This month Elliott Aviation’s James Becker reviews the two larger used Cessna Citation jets for sale - the Cessna's Citation Sovereign and the Citation X. Both aircraft were successful as new models and have recently been replaced with their respective “Plus” derivatives. So how do they fare on today’s used aircraft market?
Generally speaking, when an aircraft is taken out of production, updated, and/or replaced with a new model, the used aircraft market for that model goes through an adjustment period. The Citation X and Sovereign are both excellent aircraft in their own right, so how has their value held up in recent months with the arrival of the Citation X+ and Sovereign+?
The following gives an overview as to what has been happening in these aircraft’s respective markets.
Well over 300 Citation Sovereign jets were produced between 2004 and 2013. This popular aircraft is powered by Pratt & Whitney PW306C engines and equipped with Honeywell Primus avionics. With seating for 8 to 12 passengers and the ability to operate out of short runways, its versatility is very impressive.
The used market for the Cessna Citation Sovereign has seen some changes over the last 24 months. High inventory levels and relatively low activity in 2013 presented buyers with some excellent acquisition opportunities.
Used inventory dropped by almost 50% during the first half of 2014 which helped prices to stabilize. Since then, however, inventory levels have been creeping up and prices are down 5-10% since this time last year. Today, pricing for the early model Sovereigns begins in the $6m range.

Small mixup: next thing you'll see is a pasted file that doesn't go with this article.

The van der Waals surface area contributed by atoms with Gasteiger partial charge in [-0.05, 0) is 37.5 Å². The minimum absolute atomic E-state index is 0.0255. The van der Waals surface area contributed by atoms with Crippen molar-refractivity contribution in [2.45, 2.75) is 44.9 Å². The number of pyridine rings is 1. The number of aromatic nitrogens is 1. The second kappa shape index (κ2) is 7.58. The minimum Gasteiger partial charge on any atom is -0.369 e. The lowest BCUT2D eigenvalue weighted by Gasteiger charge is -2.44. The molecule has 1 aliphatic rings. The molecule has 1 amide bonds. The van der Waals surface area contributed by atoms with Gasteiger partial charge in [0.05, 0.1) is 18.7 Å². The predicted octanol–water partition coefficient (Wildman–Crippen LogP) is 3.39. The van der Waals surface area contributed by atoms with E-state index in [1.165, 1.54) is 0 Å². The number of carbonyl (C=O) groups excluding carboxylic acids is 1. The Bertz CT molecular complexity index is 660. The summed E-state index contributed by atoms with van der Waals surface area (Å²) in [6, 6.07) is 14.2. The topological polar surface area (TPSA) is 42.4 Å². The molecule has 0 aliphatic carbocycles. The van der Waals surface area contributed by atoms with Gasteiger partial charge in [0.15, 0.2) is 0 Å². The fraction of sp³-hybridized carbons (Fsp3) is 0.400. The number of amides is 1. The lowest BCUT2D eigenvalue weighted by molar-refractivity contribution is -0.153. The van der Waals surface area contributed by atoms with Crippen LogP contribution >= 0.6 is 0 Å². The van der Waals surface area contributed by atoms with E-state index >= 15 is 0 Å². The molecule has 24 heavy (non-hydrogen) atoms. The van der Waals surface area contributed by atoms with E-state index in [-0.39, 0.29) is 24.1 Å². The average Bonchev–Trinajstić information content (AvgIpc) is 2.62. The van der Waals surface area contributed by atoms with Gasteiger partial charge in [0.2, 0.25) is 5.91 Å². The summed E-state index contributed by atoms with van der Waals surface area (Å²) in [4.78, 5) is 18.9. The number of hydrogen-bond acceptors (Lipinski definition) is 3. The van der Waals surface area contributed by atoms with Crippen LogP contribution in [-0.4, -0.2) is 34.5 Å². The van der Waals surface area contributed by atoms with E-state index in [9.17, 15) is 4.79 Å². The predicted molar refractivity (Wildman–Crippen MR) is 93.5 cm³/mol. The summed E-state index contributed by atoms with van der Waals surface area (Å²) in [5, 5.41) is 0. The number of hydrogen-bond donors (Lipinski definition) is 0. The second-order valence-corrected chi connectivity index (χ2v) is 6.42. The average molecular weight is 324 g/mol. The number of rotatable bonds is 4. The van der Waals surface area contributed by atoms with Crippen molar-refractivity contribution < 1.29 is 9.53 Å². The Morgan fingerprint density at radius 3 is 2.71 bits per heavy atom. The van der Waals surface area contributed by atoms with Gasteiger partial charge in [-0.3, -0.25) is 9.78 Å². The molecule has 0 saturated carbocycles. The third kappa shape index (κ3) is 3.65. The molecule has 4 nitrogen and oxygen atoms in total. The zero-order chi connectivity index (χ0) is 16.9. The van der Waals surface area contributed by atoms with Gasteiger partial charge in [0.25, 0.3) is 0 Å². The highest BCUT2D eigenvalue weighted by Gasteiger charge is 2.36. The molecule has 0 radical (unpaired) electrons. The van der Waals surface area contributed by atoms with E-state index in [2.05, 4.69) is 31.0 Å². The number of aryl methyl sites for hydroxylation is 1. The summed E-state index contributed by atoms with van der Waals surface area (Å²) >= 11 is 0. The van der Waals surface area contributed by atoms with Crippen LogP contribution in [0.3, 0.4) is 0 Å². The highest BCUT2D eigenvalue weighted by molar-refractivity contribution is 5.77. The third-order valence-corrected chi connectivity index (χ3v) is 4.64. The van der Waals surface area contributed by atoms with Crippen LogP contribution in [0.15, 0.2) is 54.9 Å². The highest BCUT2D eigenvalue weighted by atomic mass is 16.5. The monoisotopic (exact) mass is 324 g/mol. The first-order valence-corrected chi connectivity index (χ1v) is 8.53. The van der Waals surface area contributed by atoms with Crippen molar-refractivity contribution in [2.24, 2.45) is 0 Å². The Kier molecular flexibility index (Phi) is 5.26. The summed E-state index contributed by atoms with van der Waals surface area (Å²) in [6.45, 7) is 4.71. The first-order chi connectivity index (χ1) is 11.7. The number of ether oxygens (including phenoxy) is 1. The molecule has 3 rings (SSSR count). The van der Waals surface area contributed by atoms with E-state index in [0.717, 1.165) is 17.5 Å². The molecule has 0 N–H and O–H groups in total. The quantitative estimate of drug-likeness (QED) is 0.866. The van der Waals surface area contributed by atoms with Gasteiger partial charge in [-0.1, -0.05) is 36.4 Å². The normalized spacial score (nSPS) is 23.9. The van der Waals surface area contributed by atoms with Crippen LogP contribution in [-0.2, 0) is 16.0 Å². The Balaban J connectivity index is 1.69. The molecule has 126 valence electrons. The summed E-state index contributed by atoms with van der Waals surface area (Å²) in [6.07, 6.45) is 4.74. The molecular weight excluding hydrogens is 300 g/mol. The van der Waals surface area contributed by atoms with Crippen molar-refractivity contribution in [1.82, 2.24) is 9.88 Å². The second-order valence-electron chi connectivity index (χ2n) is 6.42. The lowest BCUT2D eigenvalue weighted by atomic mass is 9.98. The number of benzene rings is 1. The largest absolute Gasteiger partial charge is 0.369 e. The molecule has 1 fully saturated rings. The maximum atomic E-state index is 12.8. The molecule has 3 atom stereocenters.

Cessna Citation Sovereign+
There are now about 50 Sovereign+ aircraft in operation since production began in 2013. The major changes over the original Sovereign include updated Pratt and Whitney PW306D engines, G5000 Avionics and winglets. The Sovereign+ is still a relatively new model and there have not been enough transactions to establish a pre-owned market for this model just yet.
Cessna Citation X
The Citation X was developed in the early 1990s and was produced from 1996 through 2012. It is powered by Rolls-Royce AE3007-C, or -C1 engines and features a highly swept wing, sacrificing short-field capability for speed. It is equipped with Honeywell avionics up front and is typically found with a double club seating configuration in the cabin.
The resale market for Citations Xs has been anything but stable over the last few years. As you can see in our charts, transaction activity has varied greatly from quarter-to-quarter. And while the Citation X pre-owned inventory level was stable from late 2014 into the first half of 2015, the overall number of Citation Xs for sale has doubled from 2012.
Currently, the majority of Citation X aircraft on the market are late 1990s and early 2000s vintage aircraft. Prices for higher-time late 1990s aircraft now start in the $3m-range and go up from there.
Cessna Citation X+
The Citation X+ entered production in 2014 and incorporates a few major changes from the original X-model. In addition to the engines being upgraded to AE3007C2s and the avionics being upgraded to the G5000 system, the fuselage was stretched 15 inches. Winglets, an aftermarket option for earlier Citation Xs, are standard on the X+ and help it achieve a maximum speed of Mach 0.935, making it the joint-fastest civil aircraft available alongside the Gulfstream G650 ultra long range model.
Like the Sovereign+, there just haven’t been enough pre-owned sales of X+ aircraft to establish a used market, but asking prices for the few that are currently on the market are in the $19m-range.
As you can see, there are plenty of samples available on the used aircraft market for the original Citation X and Sovereign models. A buyer should factor a variety of considerations into their selection process, including airframe time, upgrades and modifications with the pending NextGen requirements and more. Sellers, meanwhile, should scrutinize the competition on the market, and price their models realistically.